Let’s get this straight, Billy Williams is a champion.
You think so the minute you meet him. Triple South Melbourne best and fairest, Bloods Team of the Century member, Australian Rules Hall of Fame. The only surviving Swan from the Bloodbath Grand Final. A ripper jag of titles, but there’s something more to it that that, which, on arrival, I can’t put my finger on.
His son, Rod greets me at the door, about 60 to look at him, solid, full of energy and enthusiasm. We’re at Billy’s apartment in Willy, not three kms from where he grew up, in the then rough industrial town of Newport. Once a Westie, always a Westie.
“Hello, Matt. Thanks for coming,” Billy says, putting his hand out, before I meet his wife, Maureen.
The bloke is about 90 and looks it. No way am I going to introduce myself as Old Dog! He’s a small man, no different than any other aged fella, other than they way he looks right into you.
“Right, let’s get to it!” Rod claps, super enthusiastic.
“The photos…” Billy says.
“You want to start with the photos?” Rod confirms with him.
We walk up the stairs to look at what’s on the wall. Billy points out so many of the greats he had the pleasure to play alongside – at South, in the nine games he represented his State with. Never himself though.
“Coleman… Alan Ruthven, Ron Clegg, Laurie Nash, Bernie Matthews, so many of them were good,” he says, but struggles to relive some of the memories.
Rod shows me the front row of the Victorian rep team.
“Bobby Rose, Bobby Davis, Charlie Sutton, Bill Hutchison… then there’s Dad!” he laughs. “In good company…”
I walk through the small corridor, surrounded by so many highlights, images from a forgotten world, another era. Of mud and blood and concussions behind play and ankle-length boots, one-on-one footy and no on-the-full for backmen.
For me, the photo that lingers is of Billy, young, with the long sleeves, hamming it up, shaking the hand of some big donk recruit who followed him from South to the VFA.
Billy looks so small, so happy. He’s half the size of the recruit, surrounded by snaps of other, grander moments and bigger name players, yet his smile dominates the wall.
Of all the photos he stares at this one the most, too. Just stands and watches it, without mumbling a word.
Soon enough we go downstairs, everybody sitting at the dining table. Billy flanked by Maureen and Rod. I ask him about the Bloodbath, held in the aftermath of WW2, at Princes Park, when the American soldiers had reign over the MCG.
I tried to get some backstory on it, but could find very little other than there was biffo everywhere, on and off the oval, hard rain, king-hits and kicking, police and trainers running onto the field to break up the violence. Not many details. According to George Gaetner, (a 17 year old who faked his I.D. and snuck into the press box) the media were supplied with two full kegs of beer rather than tea, and too drunk to make out the oval.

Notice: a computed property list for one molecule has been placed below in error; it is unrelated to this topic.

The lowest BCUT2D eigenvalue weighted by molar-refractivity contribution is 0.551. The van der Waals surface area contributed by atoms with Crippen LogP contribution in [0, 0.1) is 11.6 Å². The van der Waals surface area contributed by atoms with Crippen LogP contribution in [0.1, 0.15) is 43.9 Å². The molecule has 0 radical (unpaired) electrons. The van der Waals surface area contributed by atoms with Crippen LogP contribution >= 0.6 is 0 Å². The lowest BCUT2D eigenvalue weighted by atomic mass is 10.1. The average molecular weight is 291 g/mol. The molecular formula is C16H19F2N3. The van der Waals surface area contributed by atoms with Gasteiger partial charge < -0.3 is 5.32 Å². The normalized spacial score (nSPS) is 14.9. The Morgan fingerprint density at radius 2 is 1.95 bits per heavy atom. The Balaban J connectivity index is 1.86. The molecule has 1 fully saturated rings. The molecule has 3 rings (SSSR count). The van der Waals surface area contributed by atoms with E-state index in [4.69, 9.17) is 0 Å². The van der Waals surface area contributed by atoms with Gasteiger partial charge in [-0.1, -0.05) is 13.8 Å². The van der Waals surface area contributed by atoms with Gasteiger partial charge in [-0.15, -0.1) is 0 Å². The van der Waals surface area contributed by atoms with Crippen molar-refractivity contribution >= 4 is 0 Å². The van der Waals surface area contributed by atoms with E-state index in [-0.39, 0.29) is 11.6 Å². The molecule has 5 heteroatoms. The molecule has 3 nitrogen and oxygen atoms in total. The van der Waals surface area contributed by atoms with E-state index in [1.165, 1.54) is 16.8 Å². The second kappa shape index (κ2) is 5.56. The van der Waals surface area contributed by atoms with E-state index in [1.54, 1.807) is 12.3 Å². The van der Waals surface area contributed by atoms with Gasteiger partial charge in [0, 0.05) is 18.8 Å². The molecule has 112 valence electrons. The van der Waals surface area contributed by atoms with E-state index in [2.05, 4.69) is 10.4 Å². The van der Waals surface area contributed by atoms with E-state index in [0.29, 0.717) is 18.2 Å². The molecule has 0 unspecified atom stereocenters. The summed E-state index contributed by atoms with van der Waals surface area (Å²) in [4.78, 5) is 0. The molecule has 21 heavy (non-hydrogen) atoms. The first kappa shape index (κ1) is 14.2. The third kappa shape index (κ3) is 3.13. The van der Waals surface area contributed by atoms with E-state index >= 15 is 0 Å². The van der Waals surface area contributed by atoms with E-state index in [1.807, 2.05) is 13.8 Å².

I sit in Billy William’s neat, warming home, waiting for him to spill knuckles and guts and knee-deep mud all over the table. To tell me about the game that survived by word of mouth, that has been passed down as folk law and will forever be legend.
“I don’t remember it,” he says, like fact.
At first I think Billy’s being honest, that his memory’s gone.
“Chitty knocked me out…” he tells me.
Whenever he pauses too long he turns to his son. Rod has heard all the stories before, and tries his hardest to nail them word perfect. He finishes the sentence, with the smallest nod from Billy, or, more so, a hardening of his jaw, confirming it.
“An elbow to the head,” adds the younger man.
“That’s what started it all,” Billy finishes.
“There’s irony,” Maureen adds. “Tell him…”
And wife and son wait to see if Billy can, ready to pick him up if his voice falls silent.
“When I was a kid I barracked for Carlton. Players worked on Saturday mornings back then, then they’d catch the tram to the oval, with their kit bags. Us kids would gather at the stop and vie for our favourite players. ‘Can I carry your kit bag, Sir?’ After a while, the players got to know us, have their favourites. I’d always carry Bob Chitty’s. I’d proudly walk beside big Bob. ‘Good work. Thank you little Billy’, he’d ruff my hair, then go in and biff someone. Then, my first year of football…”
“I don’t think he knew,” says Maureen. “It’s a shame. He went to his grave not knowing Billy was the same little kid. I wish we’d had a way to tell him. That he’d known.”
We talk more.
“You only had 19 in a team back then, we already had a player injured, so I had to stay on the oval, but was no good. I didn’t know where I was. Same with Clegg. He copped one, too. Chitty again. They had it over us, from that moment on.”
I look at the scores, and sure enough, Carlton pulled away in the second half to win easy.
Billy often looks frustrated with his memory, even apologises occasionally.
“I’m sorry, I can’t remember. You waited too long,” he tells me.
It chokes him up that, often, no words will come out. But his jaw remains firm. His eyes steady. Bloodbath out if the way, we take it back to the beginning. To a life of hard work, loyalty and determination.